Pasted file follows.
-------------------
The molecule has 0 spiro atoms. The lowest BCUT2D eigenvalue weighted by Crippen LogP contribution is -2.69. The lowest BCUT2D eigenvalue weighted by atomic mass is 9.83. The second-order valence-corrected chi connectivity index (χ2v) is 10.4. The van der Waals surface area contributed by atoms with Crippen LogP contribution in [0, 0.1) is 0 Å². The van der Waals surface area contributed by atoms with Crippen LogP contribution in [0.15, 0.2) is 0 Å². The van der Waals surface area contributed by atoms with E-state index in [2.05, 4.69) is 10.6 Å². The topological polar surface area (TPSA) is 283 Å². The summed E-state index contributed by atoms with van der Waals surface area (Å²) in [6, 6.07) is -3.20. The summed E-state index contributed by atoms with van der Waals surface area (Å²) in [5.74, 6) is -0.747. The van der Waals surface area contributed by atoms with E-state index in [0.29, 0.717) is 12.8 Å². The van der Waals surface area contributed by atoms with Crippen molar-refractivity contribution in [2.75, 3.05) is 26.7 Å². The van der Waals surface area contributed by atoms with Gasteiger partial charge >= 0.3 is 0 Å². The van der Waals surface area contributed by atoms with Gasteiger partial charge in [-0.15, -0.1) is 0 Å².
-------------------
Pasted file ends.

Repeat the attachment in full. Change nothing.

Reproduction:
The molecule has 0 spiro atoms. The lowest BCUT2D eigenvalue weighted by Crippen LogP contribution is -2.69. The lowest BCUT2D eigenvalue weighted by atomic mass is 9.83. The second-order valence-corrected chi connectivity index (χ2v) is 10.4. The van der Waals surface area contributed by atoms with Crippen LogP contribution in [0, 0.1) is 0 Å². The van der Waals surface area contributed by atoms with Crippen LogP contribution in [0.15, 0.2) is 0 Å². The van der Waals surface area contributed by atoms with E-state index in [2.05, 4.69) is 10.6 Å². The topological polar surface area (TPSA) is 283 Å². The summed E-state index contributed by atoms with van der Waals surface area (Å²) in [6, 6.07) is -3.20. The summed E-state index contributed by atoms with van der Waals surface area (Å²) in [5.74, 6) is -0.747. The van der Waals surface area contributed by atoms with E-state index in [0.29, 0.717) is 12.8 Å². The van der Waals surface area contributed by atoms with Crippen molar-refractivity contribution in [2.75, 3.05) is 26.7 Å². The van der Waals surface area contributed by atoms with Gasteiger partial charge >= 0.3 is 0 Å². The van der Waals surface area contributed by atoms with Gasteiger partial charge in [-0.15, -0.1) is 0 Å².